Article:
Delia draws wind energy attention

Windmills of the Halkirk Wind Project pierce the sky on Nov. 7, 2018, as the sun sets low. BluEarth Renewables Inc. has applied to construct a 19 windmill project in the Hand Hills near Delia, Ab. ECA Review/T.Huxley

A wind project that has been in play since 2009 has finally taken hold as the community of Delia and Hand Hills prepares for big changes.

Initially, Joss Wind Power Inc. – a subdivision of BluEarth Renewables Inc. – intended to construct and operate a 78.2 Megawatt (MW) Wind Power project and substation southeast of Delia under the project name Hand Hills Wind Power Project.

In 2012, ownership was changed to BluEarth Renewables Inc.

Since then, the company filed for a time extension, amendments to the current application to better suit the desires of the company, and a transfer of ownership to BER Hand Hills Winds GP Inc (BER GP), a subsidiary of BluEarth Renewables.

The Alberta Utilities Commission (AUC) issued a ruling on Oct. 18, 2017, indicating that it could not process the amendment portion of the application until BluEarth provided specific information on the turbine technology that it proposes to construct, including the make, model, type, location and noise information of the turbines.

On May 7, 2018, the AUC received applications requesting an ownership change for the power plant and substation from BluEarth to BER GP.

The Commission then decided to combine the ownership change applications with the power plant amendment application which was then approved.

As of October, 19 turbines are expected to be constructed in the naturally hilly area. This number was reduced from 34 after consultation with nearby residents last year.

Each turbine will generate up to 4.5MW and will pierce the sky at a height of 107.5 metres. The diameter of the rotor will be 145 metres. This means the entire structure will reach a height of 180 metres.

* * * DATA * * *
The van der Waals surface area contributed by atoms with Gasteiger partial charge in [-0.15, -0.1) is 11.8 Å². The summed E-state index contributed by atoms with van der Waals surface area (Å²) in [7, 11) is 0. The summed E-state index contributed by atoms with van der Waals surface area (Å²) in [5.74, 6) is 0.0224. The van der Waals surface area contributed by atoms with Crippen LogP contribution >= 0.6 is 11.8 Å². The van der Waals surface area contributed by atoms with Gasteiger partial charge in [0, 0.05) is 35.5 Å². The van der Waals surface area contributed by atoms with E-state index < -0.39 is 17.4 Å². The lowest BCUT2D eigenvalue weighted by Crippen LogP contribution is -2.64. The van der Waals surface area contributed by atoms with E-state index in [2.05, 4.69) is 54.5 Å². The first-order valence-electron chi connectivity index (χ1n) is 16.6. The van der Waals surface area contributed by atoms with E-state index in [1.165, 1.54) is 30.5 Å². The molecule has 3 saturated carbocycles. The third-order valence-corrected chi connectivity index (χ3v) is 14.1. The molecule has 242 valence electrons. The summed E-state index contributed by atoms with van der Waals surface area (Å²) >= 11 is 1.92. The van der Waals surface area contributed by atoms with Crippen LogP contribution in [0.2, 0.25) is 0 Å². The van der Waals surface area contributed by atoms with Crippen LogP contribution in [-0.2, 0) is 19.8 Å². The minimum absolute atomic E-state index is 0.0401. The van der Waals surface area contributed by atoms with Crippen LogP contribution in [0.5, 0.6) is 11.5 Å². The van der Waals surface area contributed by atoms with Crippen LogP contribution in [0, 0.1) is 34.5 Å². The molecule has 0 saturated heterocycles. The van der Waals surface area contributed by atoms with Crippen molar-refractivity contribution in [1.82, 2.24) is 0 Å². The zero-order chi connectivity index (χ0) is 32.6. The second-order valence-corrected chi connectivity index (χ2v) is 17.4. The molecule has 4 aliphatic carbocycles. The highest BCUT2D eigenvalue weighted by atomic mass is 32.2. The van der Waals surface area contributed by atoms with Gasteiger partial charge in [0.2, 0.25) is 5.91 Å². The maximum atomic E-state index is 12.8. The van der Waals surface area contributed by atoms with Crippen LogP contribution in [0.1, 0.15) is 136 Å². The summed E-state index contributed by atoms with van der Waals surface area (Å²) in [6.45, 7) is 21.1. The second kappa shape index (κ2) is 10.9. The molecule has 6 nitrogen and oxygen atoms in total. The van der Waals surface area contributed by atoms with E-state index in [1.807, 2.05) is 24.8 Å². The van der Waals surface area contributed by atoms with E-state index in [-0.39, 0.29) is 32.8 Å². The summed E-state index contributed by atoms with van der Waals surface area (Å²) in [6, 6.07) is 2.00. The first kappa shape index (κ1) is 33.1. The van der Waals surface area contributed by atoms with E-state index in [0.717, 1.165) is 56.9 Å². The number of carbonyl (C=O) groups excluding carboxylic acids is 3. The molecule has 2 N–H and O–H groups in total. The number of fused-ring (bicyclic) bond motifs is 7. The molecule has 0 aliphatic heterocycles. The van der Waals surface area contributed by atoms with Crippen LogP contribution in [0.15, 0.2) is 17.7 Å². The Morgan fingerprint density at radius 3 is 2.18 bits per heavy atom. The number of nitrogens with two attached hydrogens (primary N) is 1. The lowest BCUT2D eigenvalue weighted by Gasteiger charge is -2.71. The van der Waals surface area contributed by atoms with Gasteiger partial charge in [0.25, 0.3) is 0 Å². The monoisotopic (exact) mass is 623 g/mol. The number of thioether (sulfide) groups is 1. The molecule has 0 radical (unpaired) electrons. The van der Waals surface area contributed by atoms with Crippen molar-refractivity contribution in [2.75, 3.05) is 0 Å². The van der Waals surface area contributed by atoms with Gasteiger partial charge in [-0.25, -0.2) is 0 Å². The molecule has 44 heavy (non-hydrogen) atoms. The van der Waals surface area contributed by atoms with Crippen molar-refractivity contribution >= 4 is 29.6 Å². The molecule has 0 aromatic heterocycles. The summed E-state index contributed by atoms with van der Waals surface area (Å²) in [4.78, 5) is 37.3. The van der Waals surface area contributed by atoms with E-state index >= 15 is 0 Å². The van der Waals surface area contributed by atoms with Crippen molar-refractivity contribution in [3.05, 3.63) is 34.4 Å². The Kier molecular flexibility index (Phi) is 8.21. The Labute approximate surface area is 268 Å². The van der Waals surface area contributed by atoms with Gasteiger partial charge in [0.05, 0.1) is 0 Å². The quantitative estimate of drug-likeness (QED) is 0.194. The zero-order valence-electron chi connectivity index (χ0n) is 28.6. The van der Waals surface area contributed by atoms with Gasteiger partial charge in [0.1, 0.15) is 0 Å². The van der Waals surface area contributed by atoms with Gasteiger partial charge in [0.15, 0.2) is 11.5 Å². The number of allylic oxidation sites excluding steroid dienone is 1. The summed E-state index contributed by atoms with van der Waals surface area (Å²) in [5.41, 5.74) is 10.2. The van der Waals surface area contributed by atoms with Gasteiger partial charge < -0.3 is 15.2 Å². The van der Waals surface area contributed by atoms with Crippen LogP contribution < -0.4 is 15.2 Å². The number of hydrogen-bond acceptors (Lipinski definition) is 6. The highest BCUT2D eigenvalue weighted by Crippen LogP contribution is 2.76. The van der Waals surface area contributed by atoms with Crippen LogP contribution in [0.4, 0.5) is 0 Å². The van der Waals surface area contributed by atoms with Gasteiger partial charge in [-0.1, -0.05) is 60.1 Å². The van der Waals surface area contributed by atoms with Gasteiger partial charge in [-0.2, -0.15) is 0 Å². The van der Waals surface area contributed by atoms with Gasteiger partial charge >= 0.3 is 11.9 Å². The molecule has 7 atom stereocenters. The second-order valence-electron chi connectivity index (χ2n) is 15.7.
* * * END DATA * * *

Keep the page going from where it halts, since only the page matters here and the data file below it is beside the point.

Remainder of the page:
An open house in Delia is scheduled for next week, Thurs. Nov. 29. The company intends to give an update on the process, new layout, and turbine technology in greater detail as well as address questions and concerns.

Alberta Environment and Parks (AEP) has reviewed the project preconstruction environment evaluation that was submitted by the company.

AEP was restricted to only what was provided by the company through their environmental report as they are unable to do on-site third-party surveys to determine the risk to wildlife in the Hand Hills area.

The study was conducted throughout 2017 and focused on habitat mapping, avian spring and fall migrations, sharp-tailed grouse, breeding birds, burrowing owls, bat migration, raptor nests, wetlands, and rare plants.

The summary of the report notes there is a moderate risk to wildlife and their habitats in the area.

Wetland habitat risk is considered low because the project emphasises on the use of cropland rather than wetland areas.

One sharp-tailed grouse lek (dancing ground usually made up of short, relatively flat ground) will have a high risk of disturbance associated with several permanent structure features.

Also, the fatality of bats is considered high because of the large migratory bat passes as determined in the survey.

The AEP has required BluEarth to conduct three years of post-construction monitoring to determine fatality rates.

AEP requested the raptors nest, sharp-tailed grouse, and burrowing owl surveys also be done on an annual basis until the project is completed to make sure data is up to date and to truly define the risks of the project on wildlife.

Most of the areas chosen for development have been useable, cultivated cropland, which accounts for just under six sections. The entire project will cover approximately 7,000 acres – just under 11 sections.


Terri Huxley

ECA Review

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